With the advent of crypto currencies came an entirely new marketplace that was nonexistent just a decade ago. And as with all new things, once the market started adopting blockchain technology like Bitcoin, everybody wanted a piece of the action.
(Article by Mac Slavo republished from SHTFPlan.com)
So much so that prices for Bitcoin and other digital currencies have skyrocketed to the tune of thousands of percentage points over the last few years.
But how high can Bitcoin really go?
To answer this question we must consider this new space in similar light to other speculative investments, and there’s no better person to give us a realistic, unbiased view of this new investing sphere than Rick Rule, the billionaire Chief Executive Officer of Sprott Global Resources. As a long-time advocate of free markets and decentralization from government control, in his recent interview with Crush The Street Rule says that with a $70 billion market cap, and perhaps more importantly the distributed ledger technology that makes it function, Bitcoin and the blockchain are here to stay.
Bitcoin to me is all positive… I’m a consumer of currencies and currencies are a medium of exchange… and the more competing currencies there are the better it is for consumers of currencies… I use U.S. dollars, I use Canadian dollars, I use gold, I use silver, and from time-to-time I use BitCoin.
The more competing currencies, the better the currency has to perform for the consumer.
If you move beyond the discussion of crypto currencies to a discussion of the distributed ledger, that the distributed ledger is perhaps finally the conjunction between information technology and the broader economy… It is the way you to take control of the ownership of assets, the transfer of assets and the title of assets from governments and deliver them back to the market… that’s truly revolutionary.
It won’t be all sunshine, however, despite all of the hype being promoted in the crypto currency community. Many of the blockchain technologies being introduced and funded to the tune of tens of millions of dollars are literally comprised of just a website and an idea. Bitcoin, of course, has a longer track record and is already being used as a mechanism of exchange for goods and services. Nonetheless, warns Rule, like most currencies it is backed by nothing more than market confidence and the faith of its participants:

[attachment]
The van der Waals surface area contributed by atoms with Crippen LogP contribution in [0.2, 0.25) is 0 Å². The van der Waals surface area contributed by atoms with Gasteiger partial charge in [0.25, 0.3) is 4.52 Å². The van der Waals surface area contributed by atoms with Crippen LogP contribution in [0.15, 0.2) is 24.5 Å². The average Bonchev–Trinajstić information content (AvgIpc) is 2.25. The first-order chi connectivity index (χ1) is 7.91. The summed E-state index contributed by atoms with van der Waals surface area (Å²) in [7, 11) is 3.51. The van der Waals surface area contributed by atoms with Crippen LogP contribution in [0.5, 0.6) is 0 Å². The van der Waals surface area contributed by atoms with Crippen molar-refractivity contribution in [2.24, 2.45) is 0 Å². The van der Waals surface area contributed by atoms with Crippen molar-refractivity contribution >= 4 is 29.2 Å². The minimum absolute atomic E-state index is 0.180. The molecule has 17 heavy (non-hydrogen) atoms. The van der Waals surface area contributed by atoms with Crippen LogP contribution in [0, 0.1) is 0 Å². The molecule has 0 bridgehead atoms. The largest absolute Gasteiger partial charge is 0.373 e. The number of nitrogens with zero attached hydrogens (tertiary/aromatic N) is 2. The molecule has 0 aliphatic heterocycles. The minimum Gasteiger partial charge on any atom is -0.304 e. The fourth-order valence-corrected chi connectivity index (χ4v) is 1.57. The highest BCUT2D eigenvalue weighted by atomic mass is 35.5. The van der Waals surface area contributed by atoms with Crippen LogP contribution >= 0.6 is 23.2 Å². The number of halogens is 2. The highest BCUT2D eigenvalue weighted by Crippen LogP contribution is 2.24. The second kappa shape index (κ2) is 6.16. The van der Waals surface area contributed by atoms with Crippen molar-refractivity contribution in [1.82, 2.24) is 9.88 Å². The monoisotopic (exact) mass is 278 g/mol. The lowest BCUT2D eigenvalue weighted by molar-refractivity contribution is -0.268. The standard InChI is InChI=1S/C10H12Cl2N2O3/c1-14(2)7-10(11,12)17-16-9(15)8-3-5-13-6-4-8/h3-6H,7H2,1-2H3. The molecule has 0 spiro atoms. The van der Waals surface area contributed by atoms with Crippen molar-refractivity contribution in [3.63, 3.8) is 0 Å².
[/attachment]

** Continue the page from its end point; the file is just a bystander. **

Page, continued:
But the fact that it’s revolutionary doesn’t mean that Bitcoin and all of the other crypto currencies will march every onwards and ever upwards for all time.
The truth is, a situation where six pimply faced 21-year olds in a garage can invent an algorithm and call it a currency, then paint that algorithm with a narrative and then turn it into money means that there will be an enormous proliferation of scams, just like there are in the penny stock business. Billions of dollars will be lost to unsupported narratives.
That does not change the fact that crypto currencies, and more importantly the distributed ledger, are an extremely important factor for our time and a factor that is absolutely for the good in aggregate.
So, how high can we see Bitcoin go?
According to Rule, just as we’ve seen historically with stocks, there will be bull markets, bear markets, bubbles and bursts. But astute investors who position themselves in the right blockchains or companies that operate them could see incredible gains. At the same time, however, he cautions that, at least for now, much of the market is based on speculation:
I don’t know [if it can go to $500,000 or $1 million per Bitcoin]… But I also think it’s possible for the market cap to go to zero if people lose faith in the algorithm… What happens in a market that goes from $450 where it was two years ago to $4500 is people only look in the future to directions gone in the past…
It’s an instrument of faith… Could it go to $10,000? Yes. Could it go to $100,000. I guess. Could it go to $0? Yes. Keep both numbers in mind.
This interview has been made available by Crush The Street.
Rick Rule is the CEO of Sprott Global Resource Investments.
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